A Theory Of Marketing

"Don't think like a fisherman. Think like a fish." —paraphrase of Gary Bencivenga

A theory of marketing ought to be based on a theory of how people buy the kind of thing being marketed.

The best information I have on how non-professional buyers[1] discover and vet custom software development services suggests that these buyers seek to be efficient in their search, and that causes them to follow a process that looks like this:

I have reasonably strong evidence that non-professional buyers — as a group — make use of all the elements of this model. I have less strong evidence that they make use of them in the strict order I've portrayed here. And I have a strong intuition but no direct evidence that they seek to be efficient in their search.

Imagine for a moment that you spend most of your work days in that Autodesk office building you can easily see to the east as you drive north out of San Francisco on Highway 101. You're a director-level member of the marketing team there, you need some custom software plumbing between your marketing automation platform and your CRM, Autodesk's IT department has already said they don't have the bandwidth to do this (they'd probably screw it up and ship it 3 months too late anyway, you think to yourself), and your outside agency has reluctantly said they don't have the chops to do this. This is one of too many important items you're responsible for. How do you solve this problem?

Do you start your search for a solution via a broad internet search? You could, of course, but that would not be efficient. You'd be Googling, reading, trying to guess whether "elegant solutions to complex problems" translates to the specific capabilities that you need, trying to parse out other forms of bullshit from reality, filling out contact forms, coordinating meetings, trying to parse out yet more BS from reality, and all that with no guarantee of ultimate success. While a broad internet search (Googling) is an efficient way to get a ton of search results in front of yourself very quickly, the entire rest of the process that follows from that starting point is freighted with risk and inefficiency.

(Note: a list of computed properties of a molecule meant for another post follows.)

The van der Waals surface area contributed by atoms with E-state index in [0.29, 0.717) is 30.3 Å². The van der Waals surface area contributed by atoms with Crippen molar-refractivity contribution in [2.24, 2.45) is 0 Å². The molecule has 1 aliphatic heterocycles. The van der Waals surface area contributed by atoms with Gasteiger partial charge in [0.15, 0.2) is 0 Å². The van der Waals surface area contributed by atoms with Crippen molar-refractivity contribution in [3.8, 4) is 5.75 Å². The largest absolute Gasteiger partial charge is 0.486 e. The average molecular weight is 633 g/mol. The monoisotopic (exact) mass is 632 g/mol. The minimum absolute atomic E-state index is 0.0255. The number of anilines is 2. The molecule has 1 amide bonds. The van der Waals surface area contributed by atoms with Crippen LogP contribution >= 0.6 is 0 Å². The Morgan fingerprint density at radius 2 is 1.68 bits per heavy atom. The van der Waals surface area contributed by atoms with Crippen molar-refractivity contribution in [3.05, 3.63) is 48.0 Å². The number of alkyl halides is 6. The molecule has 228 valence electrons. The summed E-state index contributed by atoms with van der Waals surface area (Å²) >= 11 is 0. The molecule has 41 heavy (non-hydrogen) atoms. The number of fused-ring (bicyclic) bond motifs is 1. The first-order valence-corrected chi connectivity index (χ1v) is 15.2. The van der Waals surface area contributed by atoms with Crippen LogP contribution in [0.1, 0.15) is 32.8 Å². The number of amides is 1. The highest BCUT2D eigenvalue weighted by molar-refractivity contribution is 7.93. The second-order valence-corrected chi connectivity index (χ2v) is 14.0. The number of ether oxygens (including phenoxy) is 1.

What would our hero in that Autodesk office building find more efficient? Any of the following:

  • Stroll over to the pod of cubicles where the developers work and ask around there. After all, those nerds probably know other nerds, and maybe they know the kind of nerd who can do a good job of creating custom software plumbing between the marketing automation platform and the CRM and the Autodesk-employed nerd could give you some insight into their nerd friend's level of reliability, expertise, and availability.

  • Ask the outside marketing agency (who you are reasonably happy with and you know will be mostly honest with you about stuff) if they know any specialist nerds who could solve the problem in a freelance capacity.

Of course what's efficient for one person may be quite costly and inefficient for another. My wife and I have discovered that we are not cut out for living in an apartment, and we've found a reasonably-priced house for rent in the next town over (Livingston, MT). We move at the end of the month. This makes us non-professional buyers for a cleaning service and a moving service. The difference in how my wife and I approach this buying process is hilarious. Both of us did what came naturally to us. In other words, what was efficient for each of us (because neither of us wakes up in the morning hoping we get to spend the whole day being non-professional buyers :) ).


  1. Set up an instance of gpt-researcher and get it going on collecting a list of cleaning services, moving services, etc.

  2. Fill out a bunch of web forms for the services found in step 1

  3. Wait

  4. Wait some more

  5. Let my wife know that progress is a bit... slow...

My wife:

  1. Send a text message asking the real estate agent friend she made a few months back for referrals (that's the "domain members" diamond in the model above). Agent readily provides a list of referrals she has on hand for just such occasions.

  2. Call the first cleaner on the referral list. They pick up the phone immediately, present as competent and professional, schedule the cleaning appointment. Done.

  3. Hand the moving company service list over to Philip b/c a man might get more favorable treatment than a woman. I call the first mover on the referral list, they pick up the phone immediately, present as competent and professional, schedule the moving appointment. Done.